ET might have visited the mill on more than one occasion - he seems to have gone there in the early summer of 1908 and in the winter 1909/10. It might have appealed to him in busy times as a place where he could spend a few hours away from his study and the hangers. In May and June 1914 he had been very busy both with reviews and also with the manuscript of his latest book A Literary Pilgrim in England. That month he also spent a couple of days in London before visiting the mill pond. Later in the month he was to undertake an excursion up to Silverdale close to the Lake District to see his friend Gordon Bottomley before returning to London (to see the first night of Richard Strauss's Joseph which he did not enjoy); before setting out again with Helen to stay with Robert Frost and family in the Leadon valley (en route his train stopped at Adlestrop which provided more poetic inspiration); then returning via Coventry to visit the Hodsons, their old friends from Bedales. It was a hectic schedule, so spending an afternoon pottering through the country before embarking would have been a pleasant break in preparation. And the weather which had become increasingly muggy in June would have made the River Rother an attractive destination.
His observations of the elements and the natural world in this entry as always seemed to have combined to ground him and take him out of himself. The relationships between the sound of thunder "far on the hill" and the dove's cooing in the alder and the starlings chatter was extended in his field note book entry to his observations of other birds on a stormy day. "Loud thunder over as at 3 but thrushes sing & rain starts & ceases & starts & ceases. Rooks there? soar up caw above the hills as early thunder on downs". Later he notes "Willow wren sings in worst thunder & rain."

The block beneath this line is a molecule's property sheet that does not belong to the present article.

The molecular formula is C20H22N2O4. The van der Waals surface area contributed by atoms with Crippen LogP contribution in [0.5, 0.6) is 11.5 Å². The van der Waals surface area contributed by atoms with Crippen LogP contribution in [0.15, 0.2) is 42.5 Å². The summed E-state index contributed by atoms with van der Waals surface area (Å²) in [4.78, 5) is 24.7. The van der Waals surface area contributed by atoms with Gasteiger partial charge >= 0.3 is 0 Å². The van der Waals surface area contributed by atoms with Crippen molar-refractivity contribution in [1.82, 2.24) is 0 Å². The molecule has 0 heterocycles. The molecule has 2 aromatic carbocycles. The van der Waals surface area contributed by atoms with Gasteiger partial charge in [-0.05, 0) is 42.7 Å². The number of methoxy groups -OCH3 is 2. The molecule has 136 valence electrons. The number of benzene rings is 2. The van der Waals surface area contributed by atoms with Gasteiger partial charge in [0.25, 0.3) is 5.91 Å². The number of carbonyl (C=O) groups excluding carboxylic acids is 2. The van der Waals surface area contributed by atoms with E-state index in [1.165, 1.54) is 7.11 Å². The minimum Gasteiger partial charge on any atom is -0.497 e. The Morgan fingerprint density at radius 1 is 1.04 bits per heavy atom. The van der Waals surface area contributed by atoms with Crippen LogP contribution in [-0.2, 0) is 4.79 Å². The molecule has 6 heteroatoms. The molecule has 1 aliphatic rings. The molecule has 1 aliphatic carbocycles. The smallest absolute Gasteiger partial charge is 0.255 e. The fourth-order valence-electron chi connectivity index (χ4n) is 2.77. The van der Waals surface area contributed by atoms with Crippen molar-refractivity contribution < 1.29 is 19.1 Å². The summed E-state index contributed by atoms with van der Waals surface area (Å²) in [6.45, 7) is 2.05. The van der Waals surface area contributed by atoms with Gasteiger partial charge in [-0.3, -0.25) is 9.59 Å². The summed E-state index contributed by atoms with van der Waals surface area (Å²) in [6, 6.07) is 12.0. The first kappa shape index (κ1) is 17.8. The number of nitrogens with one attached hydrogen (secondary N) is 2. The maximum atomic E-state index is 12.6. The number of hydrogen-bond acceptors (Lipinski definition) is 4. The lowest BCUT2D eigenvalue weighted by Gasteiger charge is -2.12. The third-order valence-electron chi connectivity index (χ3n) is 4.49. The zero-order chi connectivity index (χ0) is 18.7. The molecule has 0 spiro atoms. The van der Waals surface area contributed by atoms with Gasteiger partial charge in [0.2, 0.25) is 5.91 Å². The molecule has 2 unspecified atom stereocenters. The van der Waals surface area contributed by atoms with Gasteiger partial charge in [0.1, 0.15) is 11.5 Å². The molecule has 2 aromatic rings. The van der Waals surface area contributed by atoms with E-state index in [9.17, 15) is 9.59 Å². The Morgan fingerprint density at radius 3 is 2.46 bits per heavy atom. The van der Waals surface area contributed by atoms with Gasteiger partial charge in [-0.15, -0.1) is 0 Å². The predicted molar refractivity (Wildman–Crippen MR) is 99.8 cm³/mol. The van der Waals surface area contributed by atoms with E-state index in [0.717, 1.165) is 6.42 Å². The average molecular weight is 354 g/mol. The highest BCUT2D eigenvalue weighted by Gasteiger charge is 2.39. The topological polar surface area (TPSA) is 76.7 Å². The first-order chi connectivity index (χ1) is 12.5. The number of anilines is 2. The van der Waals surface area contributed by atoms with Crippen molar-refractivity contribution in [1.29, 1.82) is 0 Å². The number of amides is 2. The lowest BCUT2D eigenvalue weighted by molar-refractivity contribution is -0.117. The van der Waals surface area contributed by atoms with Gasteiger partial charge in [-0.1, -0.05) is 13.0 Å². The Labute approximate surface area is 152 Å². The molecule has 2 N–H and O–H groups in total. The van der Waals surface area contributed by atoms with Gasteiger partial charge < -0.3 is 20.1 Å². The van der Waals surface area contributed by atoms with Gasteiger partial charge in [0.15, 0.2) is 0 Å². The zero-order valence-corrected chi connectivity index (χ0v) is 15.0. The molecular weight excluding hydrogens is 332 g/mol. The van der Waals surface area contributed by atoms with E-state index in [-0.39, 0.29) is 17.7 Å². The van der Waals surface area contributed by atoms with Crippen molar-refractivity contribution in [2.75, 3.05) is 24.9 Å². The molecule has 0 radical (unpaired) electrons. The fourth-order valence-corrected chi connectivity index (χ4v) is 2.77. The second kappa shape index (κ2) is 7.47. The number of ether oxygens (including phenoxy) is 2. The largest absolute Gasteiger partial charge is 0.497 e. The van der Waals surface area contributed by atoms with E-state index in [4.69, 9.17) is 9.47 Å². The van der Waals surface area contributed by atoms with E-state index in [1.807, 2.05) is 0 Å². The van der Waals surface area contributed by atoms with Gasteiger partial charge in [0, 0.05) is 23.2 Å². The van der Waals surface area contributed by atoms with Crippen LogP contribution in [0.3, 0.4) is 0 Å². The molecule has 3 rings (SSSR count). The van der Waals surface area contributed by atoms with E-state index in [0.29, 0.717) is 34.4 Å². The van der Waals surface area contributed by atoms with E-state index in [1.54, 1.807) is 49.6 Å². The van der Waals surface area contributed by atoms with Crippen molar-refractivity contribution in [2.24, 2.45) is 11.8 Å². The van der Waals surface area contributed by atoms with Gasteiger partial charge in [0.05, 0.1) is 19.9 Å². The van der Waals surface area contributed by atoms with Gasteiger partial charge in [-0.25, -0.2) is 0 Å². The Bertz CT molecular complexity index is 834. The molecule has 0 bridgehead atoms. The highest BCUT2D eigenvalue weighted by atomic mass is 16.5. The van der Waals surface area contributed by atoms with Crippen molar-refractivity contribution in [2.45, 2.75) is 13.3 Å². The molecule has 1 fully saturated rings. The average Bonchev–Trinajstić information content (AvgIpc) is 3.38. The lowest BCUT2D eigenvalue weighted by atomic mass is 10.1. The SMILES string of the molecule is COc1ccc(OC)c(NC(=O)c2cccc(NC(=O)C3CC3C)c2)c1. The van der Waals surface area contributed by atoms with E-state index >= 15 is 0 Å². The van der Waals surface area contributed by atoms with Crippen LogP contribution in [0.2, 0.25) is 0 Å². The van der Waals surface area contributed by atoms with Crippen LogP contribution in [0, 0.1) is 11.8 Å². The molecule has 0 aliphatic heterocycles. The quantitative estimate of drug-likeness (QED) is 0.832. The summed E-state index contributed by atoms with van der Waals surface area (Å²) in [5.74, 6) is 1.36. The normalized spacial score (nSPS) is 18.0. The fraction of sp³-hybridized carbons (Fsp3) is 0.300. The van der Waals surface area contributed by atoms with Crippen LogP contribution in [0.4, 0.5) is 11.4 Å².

Following the visit to Terwick Mill they made their way to Treyford under the Downs, stopping off at the ruined church of St Mary's by the manor house, where he noted "ivy & elder among the beams & the frescos reddened. Triple E(arly) E(nglish) windows." They then climbed up the Downs "by deep cut single chalk r(oa)d" to the remote Buriton farm and the hamlet of Hooksway, with "wild rose & thorn & ash" on the way up. It looks like they then returned via Rogate to Steep, ET noting "low hedges of hazel....overtopped by bracken & mixed w(ith) white burnet rose & honeysuckle - delicious"!
He also noted the ever-changing sky - something he did regularly in his notebooks, especially when looking out from his study at the top of Ashford Hangers. Overhead at the mill-pond there were "loose-edged dark manes...seething fr(om) several directions with some pale gaps". Later at 4pm he saw "above the soft dark downs...a mimic loftier & similar range, depressing and dwarfing it (the downs), but with rougher ridge agst the ruddy lightening clouds". Back at Steep at 4.30 "a sky of soft grey clouds but w(ith) a world of marble m(oun)t(ain)s & blue behind & some showing white. One small range on the E(ast) is rosied." At 6.15 "the sky had the white m(oun)t(ain)s very dim in S&E & some fine white overhead, but also layers & screens of soft dark grey & soon after loose lower drift, but no rain."
It was the end of an eventful day when ET took an important step towards his poetic destiny.